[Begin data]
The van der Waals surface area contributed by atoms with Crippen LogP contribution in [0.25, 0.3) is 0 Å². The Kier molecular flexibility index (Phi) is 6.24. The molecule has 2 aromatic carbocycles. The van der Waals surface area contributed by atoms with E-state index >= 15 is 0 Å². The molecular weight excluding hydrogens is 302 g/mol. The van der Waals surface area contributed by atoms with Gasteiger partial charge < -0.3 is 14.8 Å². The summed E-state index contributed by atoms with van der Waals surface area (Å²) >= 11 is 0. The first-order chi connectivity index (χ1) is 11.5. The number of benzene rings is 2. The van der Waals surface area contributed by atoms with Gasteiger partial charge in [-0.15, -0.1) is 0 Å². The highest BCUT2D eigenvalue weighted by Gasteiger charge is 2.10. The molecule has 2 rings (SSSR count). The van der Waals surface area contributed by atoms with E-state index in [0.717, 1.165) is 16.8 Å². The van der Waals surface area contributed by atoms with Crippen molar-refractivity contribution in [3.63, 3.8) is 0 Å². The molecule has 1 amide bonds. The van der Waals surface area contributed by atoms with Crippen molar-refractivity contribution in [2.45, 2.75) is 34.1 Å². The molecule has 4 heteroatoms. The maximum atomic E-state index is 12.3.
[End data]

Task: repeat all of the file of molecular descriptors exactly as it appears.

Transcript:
The van der Waals surface area contributed by atoms with Crippen LogP contribution in [0.25, 0.3) is 0 Å². The Kier molecular flexibility index (Phi) is 6.24. The molecule has 2 aromatic carbocycles. The van der Waals surface area contributed by atoms with E-state index >= 15 is 0 Å². The molecular weight excluding hydrogens is 302 g/mol. The van der Waals surface area contributed by atoms with Gasteiger partial charge < -0.3 is 14.8 Å². The summed E-state index contributed by atoms with van der Waals surface area (Å²) >= 11 is 0. The first-order chi connectivity index (χ1) is 11.5. The number of benzene rings is 2. The van der Waals surface area contributed by atoms with Gasteiger partial charge in [-0.15, -0.1) is 0 Å². The highest BCUT2D eigenvalue weighted by Gasteiger charge is 2.10. The molecule has 2 rings (SSSR count). The van der Waals surface area contributed by atoms with E-state index in [0.717, 1.165) is 16.8 Å². The van der Waals surface area contributed by atoms with Crippen molar-refractivity contribution in [3.63, 3.8) is 0 Å². The molecule has 1 amide bonds. The van der Waals surface area contributed by atoms with Crippen molar-refractivity contribution in [2.45, 2.75) is 34.1 Å². The molecule has 4 heteroatoms. The maximum atomic E-state index is 12.3.